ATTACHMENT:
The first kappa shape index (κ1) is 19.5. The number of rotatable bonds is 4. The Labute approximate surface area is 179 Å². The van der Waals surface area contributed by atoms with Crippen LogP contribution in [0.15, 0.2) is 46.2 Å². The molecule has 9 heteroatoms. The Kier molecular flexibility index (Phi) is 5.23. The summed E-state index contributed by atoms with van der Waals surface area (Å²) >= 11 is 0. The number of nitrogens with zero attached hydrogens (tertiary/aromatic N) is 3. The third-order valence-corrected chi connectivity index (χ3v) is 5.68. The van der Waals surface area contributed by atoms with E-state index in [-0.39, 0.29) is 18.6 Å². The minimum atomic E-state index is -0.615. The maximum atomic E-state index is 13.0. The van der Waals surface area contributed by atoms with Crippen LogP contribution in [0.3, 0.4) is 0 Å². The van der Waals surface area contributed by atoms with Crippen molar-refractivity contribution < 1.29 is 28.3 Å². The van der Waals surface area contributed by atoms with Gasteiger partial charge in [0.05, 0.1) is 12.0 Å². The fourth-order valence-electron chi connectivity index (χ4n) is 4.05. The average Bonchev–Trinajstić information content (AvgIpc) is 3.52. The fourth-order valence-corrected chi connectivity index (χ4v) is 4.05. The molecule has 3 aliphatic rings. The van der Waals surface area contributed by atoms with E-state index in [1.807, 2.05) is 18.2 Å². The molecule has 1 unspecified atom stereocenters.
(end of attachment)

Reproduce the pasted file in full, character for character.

The first kappa shape index (κ1) is 19.5. The number of rotatable bonds is 4. The Labute approximate surface area is 179 Å². The van der Waals surface area contributed by atoms with Crippen LogP contribution in [0.15, 0.2) is 46.2 Å². The molecule has 9 heteroatoms. The Kier molecular flexibility index (Phi) is 5.23. The summed E-state index contributed by atoms with van der Waals surface area (Å²) >= 11 is 0. The number of nitrogens with zero attached hydrogens (tertiary/aromatic N) is 3. The third-order valence-corrected chi connectivity index (χ3v) is 5.68. The van der Waals surface area contributed by atoms with E-state index in [-0.39, 0.29) is 18.6 Å². The minimum atomic E-state index is -0.615. The maximum atomic E-state index is 13.0. The van der Waals surface area contributed by atoms with Crippen LogP contribution in [0.3, 0.4) is 0 Å². The van der Waals surface area contributed by atoms with Crippen molar-refractivity contribution < 1.29 is 28.3 Å². The van der Waals surface area contributed by atoms with Gasteiger partial charge in [0.05, 0.1) is 12.0 Å². The fourth-order valence-electron chi connectivity index (χ4n) is 4.05. The average Bonchev–Trinajstić information content (AvgIpc) is 3.52. The fourth-order valence-corrected chi connectivity index (χ4v) is 4.05. The molecule has 3 aliphatic rings. The van der Waals surface area contributed by atoms with E-state index in [1.807, 2.05) is 18.2 Å². The molecule has 1 unspecified atom stereocenters.